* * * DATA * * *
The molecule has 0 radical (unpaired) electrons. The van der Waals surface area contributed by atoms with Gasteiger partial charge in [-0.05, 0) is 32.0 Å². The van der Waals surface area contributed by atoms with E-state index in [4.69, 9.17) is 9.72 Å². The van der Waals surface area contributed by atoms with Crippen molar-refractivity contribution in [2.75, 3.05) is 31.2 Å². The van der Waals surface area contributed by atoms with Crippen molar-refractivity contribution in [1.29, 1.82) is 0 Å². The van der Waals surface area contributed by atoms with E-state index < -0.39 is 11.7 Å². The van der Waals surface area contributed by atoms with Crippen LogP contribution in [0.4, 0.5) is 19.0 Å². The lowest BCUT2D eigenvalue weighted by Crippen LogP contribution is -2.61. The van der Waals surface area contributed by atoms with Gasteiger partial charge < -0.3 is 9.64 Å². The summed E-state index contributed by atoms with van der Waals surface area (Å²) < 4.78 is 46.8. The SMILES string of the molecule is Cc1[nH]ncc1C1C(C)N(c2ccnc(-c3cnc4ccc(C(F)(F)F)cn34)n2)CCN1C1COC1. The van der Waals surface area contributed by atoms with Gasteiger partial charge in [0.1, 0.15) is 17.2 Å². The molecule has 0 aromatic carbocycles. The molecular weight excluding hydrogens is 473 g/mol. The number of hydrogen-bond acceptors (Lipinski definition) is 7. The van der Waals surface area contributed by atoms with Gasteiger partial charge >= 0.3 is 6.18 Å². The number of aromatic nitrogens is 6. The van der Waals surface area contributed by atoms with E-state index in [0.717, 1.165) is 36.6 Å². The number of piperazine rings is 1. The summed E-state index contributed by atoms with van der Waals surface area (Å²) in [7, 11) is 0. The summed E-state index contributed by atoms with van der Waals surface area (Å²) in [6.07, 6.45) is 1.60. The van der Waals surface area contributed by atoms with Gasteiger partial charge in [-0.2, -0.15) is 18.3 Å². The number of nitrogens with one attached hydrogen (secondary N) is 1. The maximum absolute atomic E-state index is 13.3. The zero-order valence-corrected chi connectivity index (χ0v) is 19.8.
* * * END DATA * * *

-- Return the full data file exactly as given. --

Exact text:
The molecule has 0 radical (unpaired) electrons. The van der Waals surface area contributed by atoms with Gasteiger partial charge in [-0.05, 0) is 32.0 Å². The van der Waals surface area contributed by atoms with E-state index in [4.69, 9.17) is 9.72 Å². The van der Waals surface area contributed by atoms with Crippen molar-refractivity contribution in [2.75, 3.05) is 31.2 Å². The van der Waals surface area contributed by atoms with Crippen molar-refractivity contribution in [1.29, 1.82) is 0 Å². The van der Waals surface area contributed by atoms with E-state index < -0.39 is 11.7 Å². The van der Waals surface area contributed by atoms with Crippen LogP contribution in [0.4, 0.5) is 19.0 Å². The lowest BCUT2D eigenvalue weighted by Crippen LogP contribution is -2.61. The van der Waals surface area contributed by atoms with Gasteiger partial charge < -0.3 is 9.64 Å². The summed E-state index contributed by atoms with van der Waals surface area (Å²) < 4.78 is 46.8. The SMILES string of the molecule is Cc1[nH]ncc1C1C(C)N(c2ccnc(-c3cnc4ccc(C(F)(F)F)cn34)n2)CCN1C1COC1. The van der Waals surface area contributed by atoms with Gasteiger partial charge in [0.1, 0.15) is 17.2 Å². The molecule has 0 aromatic carbocycles. The molecular weight excluding hydrogens is 473 g/mol. The number of hydrogen-bond acceptors (Lipinski definition) is 7. The van der Waals surface area contributed by atoms with Gasteiger partial charge >= 0.3 is 6.18 Å². The number of aromatic nitrogens is 6. The van der Waals surface area contributed by atoms with E-state index in [0.717, 1.165) is 36.6 Å². The number of piperazine rings is 1. The summed E-state index contributed by atoms with van der Waals surface area (Å²) in [7, 11) is 0. The summed E-state index contributed by atoms with van der Waals surface area (Å²) in [6.07, 6.45) is 1.60. The van der Waals surface area contributed by atoms with Gasteiger partial charge in [-0.2, -0.15) is 18.3 Å². The number of nitrogens with one attached hydrogen (secondary N) is 1. The maximum absolute atomic E-state index is 13.3. The zero-order valence-corrected chi connectivity index (χ0v) is 19.8.